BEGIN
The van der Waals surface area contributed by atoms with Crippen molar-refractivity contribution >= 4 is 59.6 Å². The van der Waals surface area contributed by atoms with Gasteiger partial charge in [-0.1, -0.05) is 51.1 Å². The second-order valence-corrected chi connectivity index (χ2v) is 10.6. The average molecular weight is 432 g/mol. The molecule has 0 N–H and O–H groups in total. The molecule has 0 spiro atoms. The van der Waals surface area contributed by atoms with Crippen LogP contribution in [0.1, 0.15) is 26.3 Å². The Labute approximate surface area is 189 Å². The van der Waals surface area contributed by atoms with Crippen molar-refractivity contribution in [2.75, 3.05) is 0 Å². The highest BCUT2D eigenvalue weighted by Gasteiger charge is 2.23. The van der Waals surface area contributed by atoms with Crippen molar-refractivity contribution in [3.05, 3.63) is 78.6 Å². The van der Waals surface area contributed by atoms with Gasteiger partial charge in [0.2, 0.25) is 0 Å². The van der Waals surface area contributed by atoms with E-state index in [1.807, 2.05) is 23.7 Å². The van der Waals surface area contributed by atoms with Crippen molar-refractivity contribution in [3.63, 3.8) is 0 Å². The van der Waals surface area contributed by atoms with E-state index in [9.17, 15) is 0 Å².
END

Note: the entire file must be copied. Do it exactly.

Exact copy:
The van der Waals surface area contributed by atoms with Crippen molar-refractivity contribution >= 4 is 59.6 Å². The van der Waals surface area contributed by atoms with Gasteiger partial charge in [-0.1, -0.05) is 51.1 Å². The second-order valence-corrected chi connectivity index (χ2v) is 10.6. The average molecular weight is 432 g/mol. The molecule has 0 N–H and O–H groups in total. The molecule has 0 spiro atoms. The van der Waals surface area contributed by atoms with Crippen LogP contribution in [0.1, 0.15) is 26.3 Å². The Labute approximate surface area is 189 Å². The van der Waals surface area contributed by atoms with Crippen molar-refractivity contribution in [2.75, 3.05) is 0 Å². The highest BCUT2D eigenvalue weighted by Gasteiger charge is 2.23. The van der Waals surface area contributed by atoms with Crippen molar-refractivity contribution in [3.05, 3.63) is 78.6 Å². The van der Waals surface area contributed by atoms with Gasteiger partial charge in [0.2, 0.25) is 0 Å². The van der Waals surface area contributed by atoms with E-state index in [1.807, 2.05) is 23.7 Å². The van der Waals surface area contributed by atoms with Crippen molar-refractivity contribution in [3.63, 3.8) is 0 Å². The van der Waals surface area contributed by atoms with E-state index in [9.17, 15) is 0 Å².